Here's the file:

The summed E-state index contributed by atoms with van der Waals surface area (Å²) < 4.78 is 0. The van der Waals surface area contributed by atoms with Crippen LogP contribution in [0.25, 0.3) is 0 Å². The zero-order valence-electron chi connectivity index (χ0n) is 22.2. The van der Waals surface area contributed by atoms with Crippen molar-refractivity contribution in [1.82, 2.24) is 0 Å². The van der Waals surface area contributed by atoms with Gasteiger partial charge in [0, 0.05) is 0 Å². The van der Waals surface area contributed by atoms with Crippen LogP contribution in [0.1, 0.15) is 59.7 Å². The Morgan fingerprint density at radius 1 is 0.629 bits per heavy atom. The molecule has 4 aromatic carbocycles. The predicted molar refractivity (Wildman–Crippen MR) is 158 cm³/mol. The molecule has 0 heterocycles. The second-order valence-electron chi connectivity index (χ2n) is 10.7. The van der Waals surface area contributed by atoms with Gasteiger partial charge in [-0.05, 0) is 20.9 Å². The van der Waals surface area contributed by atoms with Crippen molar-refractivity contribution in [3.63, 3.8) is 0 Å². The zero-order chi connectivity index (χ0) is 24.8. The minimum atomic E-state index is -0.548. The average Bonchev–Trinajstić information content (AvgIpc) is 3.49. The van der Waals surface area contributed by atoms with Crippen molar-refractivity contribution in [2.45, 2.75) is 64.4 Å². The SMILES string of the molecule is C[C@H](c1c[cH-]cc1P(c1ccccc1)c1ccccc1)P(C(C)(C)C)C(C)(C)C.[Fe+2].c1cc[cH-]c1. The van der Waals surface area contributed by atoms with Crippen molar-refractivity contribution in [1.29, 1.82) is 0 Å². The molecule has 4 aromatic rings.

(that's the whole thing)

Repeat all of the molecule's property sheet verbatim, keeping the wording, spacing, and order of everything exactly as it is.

The summed E-state index contributed by atoms with van der Waals surface area (Å²) < 4.78 is 0. The van der Waals surface area contributed by atoms with Crippen LogP contribution in [0.25, 0.3) is 0 Å². The zero-order valence-electron chi connectivity index (χ0n) is 22.2. The van der Waals surface area contributed by atoms with Crippen molar-refractivity contribution in [1.82, 2.24) is 0 Å². The van der Waals surface area contributed by atoms with Gasteiger partial charge in [0, 0.05) is 0 Å². The van der Waals surface area contributed by atoms with Crippen LogP contribution in [0.1, 0.15) is 59.7 Å². The Morgan fingerprint density at radius 1 is 0.629 bits per heavy atom. The molecule has 4 aromatic carbocycles. The predicted molar refractivity (Wildman–Crippen MR) is 158 cm³/mol. The molecule has 0 heterocycles. The second-order valence-electron chi connectivity index (χ2n) is 10.7. The van der Waals surface area contributed by atoms with Gasteiger partial charge in [-0.05, 0) is 20.9 Å². The van der Waals surface area contributed by atoms with Crippen molar-refractivity contribution in [3.63, 3.8) is 0 Å². The zero-order chi connectivity index (χ0) is 24.8. The minimum atomic E-state index is -0.548. The average Bonchev–Trinajstić information content (AvgIpc) is 3.49. The van der Waals surface area contributed by atoms with Crippen molar-refractivity contribution in [2.45, 2.75) is 64.4 Å². The SMILES string of the molecule is C[C@H](c1c[cH-]cc1P(c1ccccc1)c1ccccc1)P(C(C)(C)C)C(C)(C)C.[Fe+2].c1cc[cH-]c1. The van der Waals surface area contributed by atoms with Crippen molar-refractivity contribution in [1.29, 1.82) is 0 Å². The molecule has 4 aromatic rings.